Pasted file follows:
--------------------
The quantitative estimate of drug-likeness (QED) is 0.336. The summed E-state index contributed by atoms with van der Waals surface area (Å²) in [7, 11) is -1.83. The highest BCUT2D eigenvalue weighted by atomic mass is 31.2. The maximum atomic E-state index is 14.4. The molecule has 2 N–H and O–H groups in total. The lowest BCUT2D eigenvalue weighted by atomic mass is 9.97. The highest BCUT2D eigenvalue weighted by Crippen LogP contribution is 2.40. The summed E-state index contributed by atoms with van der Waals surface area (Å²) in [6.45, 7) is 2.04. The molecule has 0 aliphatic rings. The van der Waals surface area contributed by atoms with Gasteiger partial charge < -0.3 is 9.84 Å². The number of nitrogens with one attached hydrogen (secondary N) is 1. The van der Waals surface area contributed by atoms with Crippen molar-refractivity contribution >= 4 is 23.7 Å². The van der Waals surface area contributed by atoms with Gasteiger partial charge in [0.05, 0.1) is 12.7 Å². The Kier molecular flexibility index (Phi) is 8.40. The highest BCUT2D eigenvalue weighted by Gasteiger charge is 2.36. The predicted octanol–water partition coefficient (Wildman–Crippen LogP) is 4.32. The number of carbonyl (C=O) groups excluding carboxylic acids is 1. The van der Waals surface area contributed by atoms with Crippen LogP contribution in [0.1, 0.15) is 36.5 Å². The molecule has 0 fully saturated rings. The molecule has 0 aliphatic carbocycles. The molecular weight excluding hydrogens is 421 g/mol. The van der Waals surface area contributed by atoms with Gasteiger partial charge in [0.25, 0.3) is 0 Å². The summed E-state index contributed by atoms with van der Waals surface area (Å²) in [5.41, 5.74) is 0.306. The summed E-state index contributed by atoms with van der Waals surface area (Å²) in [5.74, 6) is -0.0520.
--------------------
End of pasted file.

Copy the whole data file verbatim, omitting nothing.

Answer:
The quantitative estimate of drug-likeness (QED) is 0.336. The summed E-state index contributed by atoms with van der Waals surface area (Å²) in [7, 11) is -1.83. The highest BCUT2D eigenvalue weighted by atomic mass is 31.2. The maximum atomic E-state index is 14.4. The molecule has 2 N–H and O–H groups in total. The lowest BCUT2D eigenvalue weighted by atomic mass is 9.97. The highest BCUT2D eigenvalue weighted by Crippen LogP contribution is 2.40. The summed E-state index contributed by atoms with van der Waals surface area (Å²) in [6.45, 7) is 2.04. The molecule has 0 aliphatic rings. The van der Waals surface area contributed by atoms with Gasteiger partial charge < -0.3 is 9.84 Å². The number of nitrogens with one attached hydrogen (secondary N) is 1. The van der Waals surface area contributed by atoms with Crippen molar-refractivity contribution >= 4 is 23.7 Å². The van der Waals surface area contributed by atoms with Gasteiger partial charge in [0.05, 0.1) is 12.7 Å². The Kier molecular flexibility index (Phi) is 8.40. The highest BCUT2D eigenvalue weighted by Gasteiger charge is 2.36. The predicted octanol–water partition coefficient (Wildman–Crippen LogP) is 4.32. The number of carbonyl (C=O) groups excluding carboxylic acids is 1. The van der Waals surface area contributed by atoms with Crippen LogP contribution in [0.1, 0.15) is 36.5 Å². The molecule has 0 fully saturated rings. The molecule has 0 aliphatic carbocycles. The molecular weight excluding hydrogens is 421 g/mol. The van der Waals surface area contributed by atoms with Gasteiger partial charge in [0.25, 0.3) is 0 Å². The summed E-state index contributed by atoms with van der Waals surface area (Å²) in [5.41, 5.74) is 0.306. The summed E-state index contributed by atoms with van der Waals surface area (Å²) in [5.74, 6) is -0.0520.